Three Red Cross Nurses
Who served in Siberia during and after WWI

December 2013
Sometimes we run across stories in our collections that just beg to be told.
Meet three courageous nurses from the America...
Presentation By: Juliana Szucs Smith
Juliana Szucs Smith has been working for Ancestry.com for more
than 15 years. She beg...
Annie Laurie Williams– American Red Cross Nurse

Annie Laurie Williams
made headlines during her
service with the Red Cros...
Florence Farmer – American Red Cross Nurse
Born in Elizabeth, Union Co., New Jersey to
English and Irish immigrant parents...
Florence Farmer – American Red Cross Nurse
Florence’s file is 266 pages long. Her
application to join the Red Cross
gives ...
Florence Farmer – American Red Cross Nurse
This letter to her mother, found in her Red Cross file, prompted us to learn mo...
The Story of the Petrograd Children’s Ark
In the summer of 1918, children from St. Petersburg (Petrograd) were sent to
“ca...
The Story of the Petrograd Children’s Ark
The “Children’s Colony” on Russky Island was tended to by Red Cross staff and le...
Florence Farmer – American Red Cross Nurse

The Russians bestowed a Silver
Medal on the Ribbon of St. Anna
to Florence for...
Florence Farmer – American Red Cross Nurse
Florence’s sense of humor shows
in this correspondence when she
learns that her...
Stephanie Pohle – American Red Cross Nurse
Another nurse who ended up in Siberia was Miss Stephanie Clara Pohle, a firstge...
Stephanie Pohle – American Red Cross Nurse
We found three passports for her—all with photos.

"U.S. Passport Applications,...
Stephanie Pohle – American Red Cross Nurse
Stephanie served from 19141920 in Austria, China,
Hungary, and Siberia. Her
Sib...
Stephanie Pohle – American Red Cross Nurse

In this correspondence from her
mother, one of several letters inquiring
about...
Stephanie Pohle – American Red Cross Nurse

In this letter Stephanie describes family life,
her dreams to travel, and than...
Stephanie Pohle – American Red Cross Nurse

(cont’d from previous page)

"U.S., American Red Cross Nurse Files, 1916-1959,...
Stephanie Pohle – American Red Cross Nurse

With the previous letter,
Stephanie included
these maps of her
journey with th...
Stephanie Pohle – American Red Cross Nurse

This efficiency report
includes a timeline of her
service in Siberia and tells...
U.S., American Red Cross Nurse Files, 1916-1959
The U.S., American Red Cross Nurse Files cover 1916 through 1959, with con...
Navigating the records
• Files are not always in strict order, but will typically run roughly in reverse
chronological ord...
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Ancestry.com: Red Cross Nurses

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Sometimes we run across stories in our collections that just beg to be told. Meet three courageous nurses from the American Red Cross who served in Siberia during the Russian Revolution.

Published in: Education, Health & Medicine
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  • Juliana, Have you ever come across a "Helen" serving in Serbia Christmas 1919. You might be interested in following: A Christmas Letter written on a train in Siberia to my great aunt, Rosalie O'Donnell. It is among the hundreds of letters in my book, 'The World After WW1, 1918 - 1921' I hope you enjoy it. On Board the American Consul General's Train, On Board the American Consul General's Train,On Board the American Consul General's Train,On Board the American Consul General's Train, 25 Dec 1919 - here is the link https://www.facebook.com/julie.chitwood.3/posts/10207637957368080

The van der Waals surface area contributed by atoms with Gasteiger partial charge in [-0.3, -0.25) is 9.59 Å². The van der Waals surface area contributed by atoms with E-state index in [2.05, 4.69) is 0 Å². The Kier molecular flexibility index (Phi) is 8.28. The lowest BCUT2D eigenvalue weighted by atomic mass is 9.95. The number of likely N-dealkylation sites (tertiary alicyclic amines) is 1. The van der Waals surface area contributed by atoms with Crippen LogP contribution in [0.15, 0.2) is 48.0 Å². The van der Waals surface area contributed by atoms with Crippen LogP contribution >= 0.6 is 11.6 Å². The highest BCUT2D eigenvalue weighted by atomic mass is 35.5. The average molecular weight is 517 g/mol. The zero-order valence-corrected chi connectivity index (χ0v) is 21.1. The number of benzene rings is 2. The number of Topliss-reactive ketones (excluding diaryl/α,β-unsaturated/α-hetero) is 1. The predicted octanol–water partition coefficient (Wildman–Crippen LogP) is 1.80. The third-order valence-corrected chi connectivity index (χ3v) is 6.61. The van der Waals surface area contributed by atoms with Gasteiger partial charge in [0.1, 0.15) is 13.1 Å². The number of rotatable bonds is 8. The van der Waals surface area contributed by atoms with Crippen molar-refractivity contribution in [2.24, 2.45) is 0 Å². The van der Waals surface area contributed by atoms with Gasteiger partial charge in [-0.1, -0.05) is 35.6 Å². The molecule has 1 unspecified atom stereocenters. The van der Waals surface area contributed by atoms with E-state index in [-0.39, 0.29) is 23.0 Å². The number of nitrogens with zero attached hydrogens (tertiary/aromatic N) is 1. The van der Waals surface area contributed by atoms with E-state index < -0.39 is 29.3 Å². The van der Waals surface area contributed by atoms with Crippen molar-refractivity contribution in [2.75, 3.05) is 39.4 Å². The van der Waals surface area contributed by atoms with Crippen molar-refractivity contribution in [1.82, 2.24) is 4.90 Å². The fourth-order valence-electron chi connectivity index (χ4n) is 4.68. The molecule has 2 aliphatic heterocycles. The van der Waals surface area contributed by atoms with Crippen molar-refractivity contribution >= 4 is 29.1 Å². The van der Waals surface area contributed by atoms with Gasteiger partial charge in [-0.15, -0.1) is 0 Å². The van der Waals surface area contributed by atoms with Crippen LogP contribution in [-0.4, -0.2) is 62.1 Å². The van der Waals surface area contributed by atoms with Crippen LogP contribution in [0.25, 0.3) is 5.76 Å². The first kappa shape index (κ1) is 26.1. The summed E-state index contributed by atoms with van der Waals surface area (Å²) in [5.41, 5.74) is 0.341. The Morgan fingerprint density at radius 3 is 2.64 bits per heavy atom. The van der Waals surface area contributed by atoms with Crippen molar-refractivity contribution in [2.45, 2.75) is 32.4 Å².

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  • @Juliana Smith
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  • You can browse or search the U.S., American Red Cross Nurse Files, 1916-1959 here: http://ancstry.me/15qy0qr
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Ancestry.com: Red Cross Nurses

  1. 1. Three Red Cross Nurses Who served in Siberia during and after WWI December 2013
  2. 2. Sometimes we run across stories in our collections that just beg to be told. Meet three courageous nurses from the American Red Cross who served in Siberia during the Russian Revolution.
  3. 3. Presentation By: Juliana Szucs Smith Juliana Szucs Smith has been working for Ancestry.com for more than 15 years. She began her family history journey trolling through microfilms with her mother at the age of 11. She has written many articles for online and print genealogical publications and wrote the "Computers and Technology" chapter of The Source: A Guidebook of American Genealogy. Juliana holds a certificate from Boston University's Online Genealogical Research Program, and is currently on the clock working towards certification from the Board for Certification of Genealogists.
  4. 4. Annie Laurie Williams– American Red Cross Nurse Annie Laurie Williams made headlines during her service with the Red Cross. Knowing that she traveled abroad, in addition to this great clipping from her file, we were able to locatee her passport on Ancestry.com and found her picture as well. Now we have a face to go with this “plucky American girl” who took on a Russian soldier. "U.S., American Red Cross Nurse Files, 1916-1959," database, Ancestry.com, (http://search.ancestry.com/search/db.aspx?dbid=2365: accessed 2 July 2013) Annie Laurie Williams, newspaper clipping [image 67]. Citing Historical Nurse Files, Compiled ca. 1916–ca. 1959. Series number A1 27140, textual materials, 101 boxes. Records of the American National Red Cross, 1881–2008. National Archives at College Park, College Park, Maryland.